What the heck is a tea egg?
Well, I found out this past Saturday when I ventured in to a little hole-in-the-wall called FrostCity in Moiliili.
Tucked in a small building just before Jiffy Lube when heading ewa on Beretania Street, the family-owned shop is actually known for “snow ice,” a sort of shave ice/ice cream hybrid dessert. Touting fruity tropical flavors such as lilikoi, raspberry, haupia and pineapple, snow ice is a creamy, yet crisp, refreshing treat. They also have some less conventional flavors such as durian and watercress. I have never wondered what a watercress shave ice tastes like until now. I think I’ll go back and try it this weekend.
Now back to tea eggs. Despite my Chinese heritage, I have never heard of these before. After tasting them and prior to researching them, I would describe them as a marinated boiled egg. It was difficult to pinpoint the flavors of the egg, especially since my 12-year-old daughter consumed most of them before I could even ponder what I was tasting. After a quick Google search, I’ve learned that tea eggs are a popular snack in Hong Kong, China and Taiwan. In fact, an average of 40 million tea eggs are sold each year at 7-Eleven stores in Taiwan.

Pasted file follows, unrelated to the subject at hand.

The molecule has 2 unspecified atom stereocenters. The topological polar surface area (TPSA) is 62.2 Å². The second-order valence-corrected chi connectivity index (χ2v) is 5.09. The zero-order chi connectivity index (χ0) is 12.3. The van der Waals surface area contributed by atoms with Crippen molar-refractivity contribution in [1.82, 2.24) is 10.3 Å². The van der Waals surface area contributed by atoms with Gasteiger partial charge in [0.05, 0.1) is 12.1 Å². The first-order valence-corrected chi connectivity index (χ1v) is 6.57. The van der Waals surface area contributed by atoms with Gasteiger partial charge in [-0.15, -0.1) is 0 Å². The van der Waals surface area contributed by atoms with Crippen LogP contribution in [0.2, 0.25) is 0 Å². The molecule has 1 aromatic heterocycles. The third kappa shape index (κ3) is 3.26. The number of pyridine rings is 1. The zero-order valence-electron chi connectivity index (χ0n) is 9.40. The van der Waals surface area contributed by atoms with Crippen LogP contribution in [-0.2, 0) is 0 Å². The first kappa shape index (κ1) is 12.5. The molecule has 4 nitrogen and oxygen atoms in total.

Apparently there are various recipes for tea eggs, but the sign at FrostCity says: Tea Eggs – a savory snack that can be eaten any part of the day. The eggs are traditionally prepared and brewed in a mixture of Chinese five-spice powder, tea and licorice.
Although I am quite fond of boiled eggs, I never would have ordered tea eggs on my own. FrostCity’s owner, Stella Tsang, generously brought them to my table to sample while I was enjoying my pineapple snow ice. For someone like me who must eat something salty (i.e. potato chips) following something sweet (i.e. ice cream) in a never-ending sweet-salty eating cycle, savory tea eggs seem to be a perfect companion to sweet snow ice. And vice versa.